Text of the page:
May 14, 2009 through December 6, 2009 - extended until 14.02.2010
The Museum of Music Automatons presents in 2009 - 30 years after the opening year of the museum - its central objects: Swiss music boxes. In a special exhibition many of these sound artists of the 19th century are presented an can be listened in a guided tour.
At the dawn of the history of Swiss music boxes is the discovery of the of the cylinder music movement by Genevan watchmaker Antoine Favre. Although highly praised for the principle, the creator himself enjoyed little success from his discovery: He was forced to give up his occupation for health reasons and died a poor man. Others, however, benefited from the discovery. Manufacturers such as Jean-Frédéric Leschot, Isaac-Daniel Piguet, Henri Capt or Samuel Philipp Meylan used Favre's principle to manufacture finger rings and other pieces of jewelry. Starting in 1813 music movements were manufactured for snuff boxes (Tabatièren) or jewelry boxes that had a greater musical range. Actual music boxes were then manufactured during the next phase of development. The music boxes were intended solely to reproduce the given musical arrangements as true to the original as possible to provide a romantic musical aesthetic.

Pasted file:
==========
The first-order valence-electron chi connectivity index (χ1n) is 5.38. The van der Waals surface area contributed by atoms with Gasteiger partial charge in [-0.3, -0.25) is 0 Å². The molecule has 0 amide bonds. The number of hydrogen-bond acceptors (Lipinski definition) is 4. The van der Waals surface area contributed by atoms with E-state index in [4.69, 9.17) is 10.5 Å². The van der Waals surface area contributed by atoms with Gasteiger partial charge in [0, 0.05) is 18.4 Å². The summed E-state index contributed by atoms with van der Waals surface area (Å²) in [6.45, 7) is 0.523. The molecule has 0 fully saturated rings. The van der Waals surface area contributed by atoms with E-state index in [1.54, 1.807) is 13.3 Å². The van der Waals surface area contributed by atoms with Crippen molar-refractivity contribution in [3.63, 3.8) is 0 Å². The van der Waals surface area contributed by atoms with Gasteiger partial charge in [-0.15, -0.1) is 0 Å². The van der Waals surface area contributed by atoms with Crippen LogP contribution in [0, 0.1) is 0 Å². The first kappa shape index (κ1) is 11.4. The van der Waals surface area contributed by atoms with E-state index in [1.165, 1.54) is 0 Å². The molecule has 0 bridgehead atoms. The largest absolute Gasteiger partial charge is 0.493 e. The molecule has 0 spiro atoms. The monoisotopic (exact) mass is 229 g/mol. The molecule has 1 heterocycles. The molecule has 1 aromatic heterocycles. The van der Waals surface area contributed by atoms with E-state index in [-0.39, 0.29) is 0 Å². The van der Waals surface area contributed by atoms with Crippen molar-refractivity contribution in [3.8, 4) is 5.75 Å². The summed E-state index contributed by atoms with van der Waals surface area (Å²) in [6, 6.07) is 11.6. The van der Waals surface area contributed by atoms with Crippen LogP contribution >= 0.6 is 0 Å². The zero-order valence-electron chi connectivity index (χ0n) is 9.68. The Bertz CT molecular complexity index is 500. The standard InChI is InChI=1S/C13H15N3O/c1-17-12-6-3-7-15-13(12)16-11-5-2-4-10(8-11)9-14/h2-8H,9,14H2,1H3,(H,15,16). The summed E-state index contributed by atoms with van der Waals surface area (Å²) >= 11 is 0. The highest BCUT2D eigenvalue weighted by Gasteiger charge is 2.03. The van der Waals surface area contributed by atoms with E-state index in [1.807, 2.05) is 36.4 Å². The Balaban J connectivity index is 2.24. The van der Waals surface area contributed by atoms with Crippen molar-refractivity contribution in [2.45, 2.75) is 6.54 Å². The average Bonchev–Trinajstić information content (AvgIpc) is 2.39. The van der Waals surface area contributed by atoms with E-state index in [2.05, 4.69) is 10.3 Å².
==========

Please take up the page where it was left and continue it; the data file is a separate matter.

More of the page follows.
After some time, music box manufacturing developed into a business in its own right in Geneva and Vallée de Joux from the Genevan watchmaking and jewelry industries. The golden age of the music box industry were the years 1875 to 1896, as some 30 companies were active in this area - including well-known names such as Lassueur, Reuge, Thorens, Mermod, Paillard and Vidoudez in Sainte-Croix and Cuendet in L'Auberson. Music boxes became a specialty and were an export hit for the Swiss economy during the second half of the 19th century.
The comprehensive collection of Swiss music boxes of the Museum of Music Automatons is considered one of the most important collections of its type in the world.
Guided tours through this special exhibition on Wednesday and Sunday, 2.30pm.